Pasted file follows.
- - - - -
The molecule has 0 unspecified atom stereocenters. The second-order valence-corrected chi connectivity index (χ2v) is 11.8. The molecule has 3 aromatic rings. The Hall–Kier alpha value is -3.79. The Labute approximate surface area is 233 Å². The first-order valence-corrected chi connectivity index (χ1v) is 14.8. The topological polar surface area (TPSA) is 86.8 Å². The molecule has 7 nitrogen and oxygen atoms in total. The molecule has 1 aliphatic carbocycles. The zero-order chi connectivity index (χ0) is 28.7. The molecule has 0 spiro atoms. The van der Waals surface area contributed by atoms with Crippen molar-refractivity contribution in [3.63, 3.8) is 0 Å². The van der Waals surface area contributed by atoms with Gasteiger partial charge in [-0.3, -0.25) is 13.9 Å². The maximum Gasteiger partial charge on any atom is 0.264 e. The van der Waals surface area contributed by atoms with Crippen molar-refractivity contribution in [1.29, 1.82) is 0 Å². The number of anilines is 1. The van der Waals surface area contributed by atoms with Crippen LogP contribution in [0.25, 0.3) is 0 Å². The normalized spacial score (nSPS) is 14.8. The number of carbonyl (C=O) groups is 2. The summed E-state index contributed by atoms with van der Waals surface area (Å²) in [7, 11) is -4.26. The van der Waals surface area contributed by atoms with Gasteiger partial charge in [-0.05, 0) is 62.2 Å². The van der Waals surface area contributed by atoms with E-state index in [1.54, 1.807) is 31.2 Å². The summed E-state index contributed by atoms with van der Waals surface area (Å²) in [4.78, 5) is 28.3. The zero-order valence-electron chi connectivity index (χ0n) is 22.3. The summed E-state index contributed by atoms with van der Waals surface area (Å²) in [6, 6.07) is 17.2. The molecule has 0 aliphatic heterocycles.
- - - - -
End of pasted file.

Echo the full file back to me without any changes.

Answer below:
The molecule has 0 unspecified atom stereocenters. The second-order valence-corrected chi connectivity index (χ2v) is 11.8. The molecule has 3 aromatic rings. The Hall–Kier alpha value is -3.79. The Labute approximate surface area is 233 Å². The first-order valence-corrected chi connectivity index (χ1v) is 14.8. The topological polar surface area (TPSA) is 86.8 Å². The molecule has 7 nitrogen and oxygen atoms in total. The molecule has 1 aliphatic carbocycles. The zero-order chi connectivity index (χ0) is 28.7. The molecule has 0 spiro atoms. The van der Waals surface area contributed by atoms with Crippen molar-refractivity contribution in [3.63, 3.8) is 0 Å². The van der Waals surface area contributed by atoms with Gasteiger partial charge in [-0.3, -0.25) is 13.9 Å². The maximum Gasteiger partial charge on any atom is 0.264 e. The van der Waals surface area contributed by atoms with Crippen molar-refractivity contribution in [1.29, 1.82) is 0 Å². The number of anilines is 1. The van der Waals surface area contributed by atoms with Crippen LogP contribution in [0.25, 0.3) is 0 Å². The normalized spacial score (nSPS) is 14.8. The number of carbonyl (C=O) groups is 2. The summed E-state index contributed by atoms with van der Waals surface area (Å²) in [7, 11) is -4.26. The van der Waals surface area contributed by atoms with Gasteiger partial charge in [-0.05, 0) is 62.2 Å². The van der Waals surface area contributed by atoms with E-state index in [1.54, 1.807) is 31.2 Å². The summed E-state index contributed by atoms with van der Waals surface area (Å²) in [4.78, 5) is 28.3. The zero-order valence-electron chi connectivity index (χ0n) is 22.3. The summed E-state index contributed by atoms with van der Waals surface area (Å²) in [6, 6.07) is 17.2. The molecule has 0 aliphatic heterocycles.